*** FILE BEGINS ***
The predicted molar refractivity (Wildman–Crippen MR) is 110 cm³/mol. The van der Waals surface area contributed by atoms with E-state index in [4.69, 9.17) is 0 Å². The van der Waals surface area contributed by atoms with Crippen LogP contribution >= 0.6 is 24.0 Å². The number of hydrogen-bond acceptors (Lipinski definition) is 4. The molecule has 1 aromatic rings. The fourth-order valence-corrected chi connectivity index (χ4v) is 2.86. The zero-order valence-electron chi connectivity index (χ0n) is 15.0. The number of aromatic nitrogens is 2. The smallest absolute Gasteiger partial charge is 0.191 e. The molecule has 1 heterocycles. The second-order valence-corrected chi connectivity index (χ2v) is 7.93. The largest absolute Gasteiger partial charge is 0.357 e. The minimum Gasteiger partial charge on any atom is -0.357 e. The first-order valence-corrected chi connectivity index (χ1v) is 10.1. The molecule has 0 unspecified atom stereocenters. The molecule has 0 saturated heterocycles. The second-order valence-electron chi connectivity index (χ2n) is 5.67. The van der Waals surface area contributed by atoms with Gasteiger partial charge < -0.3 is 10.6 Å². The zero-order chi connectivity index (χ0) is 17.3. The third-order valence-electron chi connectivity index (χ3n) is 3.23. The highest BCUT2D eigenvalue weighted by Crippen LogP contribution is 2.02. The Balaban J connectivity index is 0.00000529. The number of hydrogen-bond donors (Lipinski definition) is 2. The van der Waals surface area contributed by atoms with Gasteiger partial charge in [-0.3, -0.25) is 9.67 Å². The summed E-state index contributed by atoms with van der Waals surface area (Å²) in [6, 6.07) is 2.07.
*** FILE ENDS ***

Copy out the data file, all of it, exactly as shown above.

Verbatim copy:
The predicted molar refractivity (Wildman–Crippen MR) is 110 cm³/mol. The van der Waals surface area contributed by atoms with E-state index in [4.69, 9.17) is 0 Å². The van der Waals surface area contributed by atoms with Crippen LogP contribution >= 0.6 is 24.0 Å². The number of hydrogen-bond acceptors (Lipinski definition) is 4. The molecule has 1 aromatic rings. The fourth-order valence-corrected chi connectivity index (χ4v) is 2.86. The zero-order valence-electron chi connectivity index (χ0n) is 15.0. The number of aromatic nitrogens is 2. The smallest absolute Gasteiger partial charge is 0.191 e. The molecule has 1 heterocycles. The second-order valence-corrected chi connectivity index (χ2v) is 7.93. The largest absolute Gasteiger partial charge is 0.357 e. The minimum Gasteiger partial charge on any atom is -0.357 e. The first-order valence-corrected chi connectivity index (χ1v) is 10.1. The molecule has 0 unspecified atom stereocenters. The molecule has 0 saturated heterocycles. The second-order valence-electron chi connectivity index (χ2n) is 5.67. The van der Waals surface area contributed by atoms with Gasteiger partial charge < -0.3 is 10.6 Å². The zero-order chi connectivity index (χ0) is 17.3. The third-order valence-electron chi connectivity index (χ3n) is 3.23. The highest BCUT2D eigenvalue weighted by Crippen LogP contribution is 2.02. The Balaban J connectivity index is 0.00000529. The number of hydrogen-bond donors (Lipinski definition) is 2. The van der Waals surface area contributed by atoms with Gasteiger partial charge in [-0.3, -0.25) is 9.67 Å². The summed E-state index contributed by atoms with van der Waals surface area (Å²) in [6, 6.07) is 2.07.